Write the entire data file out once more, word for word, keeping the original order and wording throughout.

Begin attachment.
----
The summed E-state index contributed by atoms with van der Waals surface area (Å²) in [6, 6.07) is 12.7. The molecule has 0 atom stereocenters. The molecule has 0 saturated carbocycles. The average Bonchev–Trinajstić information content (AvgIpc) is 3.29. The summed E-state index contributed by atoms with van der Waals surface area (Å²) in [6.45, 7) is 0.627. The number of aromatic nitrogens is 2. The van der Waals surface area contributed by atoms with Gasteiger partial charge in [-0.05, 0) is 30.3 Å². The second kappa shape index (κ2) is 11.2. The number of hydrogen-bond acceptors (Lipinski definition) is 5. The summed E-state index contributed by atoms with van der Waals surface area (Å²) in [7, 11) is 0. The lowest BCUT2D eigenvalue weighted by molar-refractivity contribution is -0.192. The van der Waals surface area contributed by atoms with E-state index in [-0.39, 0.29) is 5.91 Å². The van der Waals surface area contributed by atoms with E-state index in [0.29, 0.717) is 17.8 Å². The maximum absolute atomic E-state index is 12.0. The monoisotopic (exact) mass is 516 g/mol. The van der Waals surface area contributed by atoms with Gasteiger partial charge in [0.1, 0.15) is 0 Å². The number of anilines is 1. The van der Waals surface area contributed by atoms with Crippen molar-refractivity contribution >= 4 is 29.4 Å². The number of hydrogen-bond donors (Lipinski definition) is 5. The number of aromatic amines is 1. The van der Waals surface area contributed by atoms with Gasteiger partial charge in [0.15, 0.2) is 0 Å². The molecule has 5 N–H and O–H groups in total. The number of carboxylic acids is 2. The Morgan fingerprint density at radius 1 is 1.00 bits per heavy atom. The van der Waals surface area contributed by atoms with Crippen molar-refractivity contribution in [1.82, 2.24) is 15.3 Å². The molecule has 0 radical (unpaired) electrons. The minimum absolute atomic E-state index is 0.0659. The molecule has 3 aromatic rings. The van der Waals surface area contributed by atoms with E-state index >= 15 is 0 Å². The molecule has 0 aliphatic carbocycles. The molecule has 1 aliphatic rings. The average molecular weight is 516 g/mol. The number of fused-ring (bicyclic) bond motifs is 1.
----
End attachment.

The summed E-state index contributed by atoms with van der Waals surface area (Å²) in [6, 6.07) is 12.7. The molecule has 0 atom stereocenters. The molecule has 0 saturated carbocycles. The average Bonchev–Trinajstić information content (AvgIpc) is 3.29. The summed E-state index contributed by atoms with van der Waals surface area (Å²) in [6.45, 7) is 0.627. The number of aromatic nitrogens is 2. The van der Waals surface area contributed by atoms with Gasteiger partial charge in [-0.05, 0) is 30.3 Å². The second kappa shape index (κ2) is 11.2. The number of hydrogen-bond acceptors (Lipinski definition) is 5. The summed E-state index contributed by atoms with van der Waals surface area (Å²) in [7, 11) is 0. The lowest BCUT2D eigenvalue weighted by molar-refractivity contribution is -0.192. The van der Waals surface area contributed by atoms with E-state index in [-0.39, 0.29) is 5.91 Å². The van der Waals surface area contributed by atoms with E-state index in [0.29, 0.717) is 17.8 Å². The maximum absolute atomic E-state index is 12.0. The monoisotopic (exact) mass is 516 g/mol. The van der Waals surface area contributed by atoms with Gasteiger partial charge in [0.1, 0.15) is 0 Å². The number of anilines is 1. The van der Waals surface area contributed by atoms with Crippen molar-refractivity contribution >= 4 is 29.4 Å². The number of hydrogen-bond donors (Lipinski definition) is 5. The number of aromatic amines is 1. The van der Waals surface area contributed by atoms with Gasteiger partial charge in [0.15, 0.2) is 0 Å². The molecule has 5 N–H and O–H groups in total. The number of carboxylic acids is 2. The Morgan fingerprint density at radius 1 is 1.00 bits per heavy atom. The van der Waals surface area contributed by atoms with Crippen molar-refractivity contribution in [1.82, 2.24) is 15.3 Å². The molecule has 0 radical (unpaired) electrons. The minimum absolute atomic E-state index is 0.0659. The molecule has 3 aromatic rings. The van der Waals surface area contributed by atoms with E-state index >= 15 is 0 Å². The molecule has 0 aliphatic carbocycles. The molecule has 1 aliphatic rings. The average molecular weight is 516 g/mol. The number of fused-ring (bicyclic) bond motifs is 1.